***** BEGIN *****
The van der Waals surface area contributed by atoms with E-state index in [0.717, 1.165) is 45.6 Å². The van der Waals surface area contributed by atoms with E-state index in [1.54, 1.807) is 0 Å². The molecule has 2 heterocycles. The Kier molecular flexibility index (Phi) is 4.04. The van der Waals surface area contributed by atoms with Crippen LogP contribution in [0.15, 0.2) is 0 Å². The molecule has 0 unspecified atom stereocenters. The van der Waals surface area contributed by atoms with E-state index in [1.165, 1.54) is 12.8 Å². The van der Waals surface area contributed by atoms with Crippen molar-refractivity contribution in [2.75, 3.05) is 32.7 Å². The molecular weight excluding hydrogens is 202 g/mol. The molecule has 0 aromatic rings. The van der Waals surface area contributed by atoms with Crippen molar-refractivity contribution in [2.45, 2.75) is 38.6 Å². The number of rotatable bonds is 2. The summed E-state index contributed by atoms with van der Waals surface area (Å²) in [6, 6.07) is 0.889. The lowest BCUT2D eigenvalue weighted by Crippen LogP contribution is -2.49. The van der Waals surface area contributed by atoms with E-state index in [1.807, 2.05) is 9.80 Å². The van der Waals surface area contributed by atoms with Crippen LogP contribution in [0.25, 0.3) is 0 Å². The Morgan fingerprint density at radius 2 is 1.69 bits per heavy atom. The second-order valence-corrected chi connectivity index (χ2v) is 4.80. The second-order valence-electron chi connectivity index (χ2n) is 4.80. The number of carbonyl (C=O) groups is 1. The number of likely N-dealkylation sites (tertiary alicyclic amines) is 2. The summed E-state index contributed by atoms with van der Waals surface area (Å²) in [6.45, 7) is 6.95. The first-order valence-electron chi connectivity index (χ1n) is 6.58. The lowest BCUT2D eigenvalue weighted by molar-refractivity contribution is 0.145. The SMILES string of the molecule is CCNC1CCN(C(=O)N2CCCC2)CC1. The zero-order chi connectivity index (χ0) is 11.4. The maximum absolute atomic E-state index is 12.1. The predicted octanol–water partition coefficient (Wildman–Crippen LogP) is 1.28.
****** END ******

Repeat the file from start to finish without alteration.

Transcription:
The van der Waals surface area contributed by atoms with E-state index in [0.717, 1.165) is 45.6 Å². The van der Waals surface area contributed by atoms with E-state index in [1.54, 1.807) is 0 Å². The molecule has 2 heterocycles. The Kier molecular flexibility index (Phi) is 4.04. The van der Waals surface area contributed by atoms with Crippen LogP contribution in [0.15, 0.2) is 0 Å². The molecule has 0 unspecified atom stereocenters. The van der Waals surface area contributed by atoms with E-state index in [1.165, 1.54) is 12.8 Å². The van der Waals surface area contributed by atoms with Crippen molar-refractivity contribution in [2.75, 3.05) is 32.7 Å². The molecular weight excluding hydrogens is 202 g/mol. The molecule has 0 aromatic rings. The van der Waals surface area contributed by atoms with Crippen molar-refractivity contribution in [2.45, 2.75) is 38.6 Å². The number of rotatable bonds is 2. The summed E-state index contributed by atoms with van der Waals surface area (Å²) in [6, 6.07) is 0.889. The lowest BCUT2D eigenvalue weighted by Crippen LogP contribution is -2.49. The van der Waals surface area contributed by atoms with E-state index in [1.807, 2.05) is 9.80 Å². The van der Waals surface area contributed by atoms with Crippen LogP contribution in [0.25, 0.3) is 0 Å². The Morgan fingerprint density at radius 2 is 1.69 bits per heavy atom. The second-order valence-corrected chi connectivity index (χ2v) is 4.80. The second-order valence-electron chi connectivity index (χ2n) is 4.80. The number of carbonyl (C=O) groups is 1. The number of likely N-dealkylation sites (tertiary alicyclic amines) is 2. The summed E-state index contributed by atoms with van der Waals surface area (Å²) in [6.45, 7) is 6.95. The first-order valence-electron chi connectivity index (χ1n) is 6.58. The lowest BCUT2D eigenvalue weighted by molar-refractivity contribution is 0.145. The SMILES string of the molecule is CCNC1CCN(C(=O)N2CCCC2)CC1. The zero-order chi connectivity index (χ0) is 11.4. The maximum absolute atomic E-state index is 12.1. The predicted octanol–water partition coefficient (Wildman–Crippen LogP) is 1.28.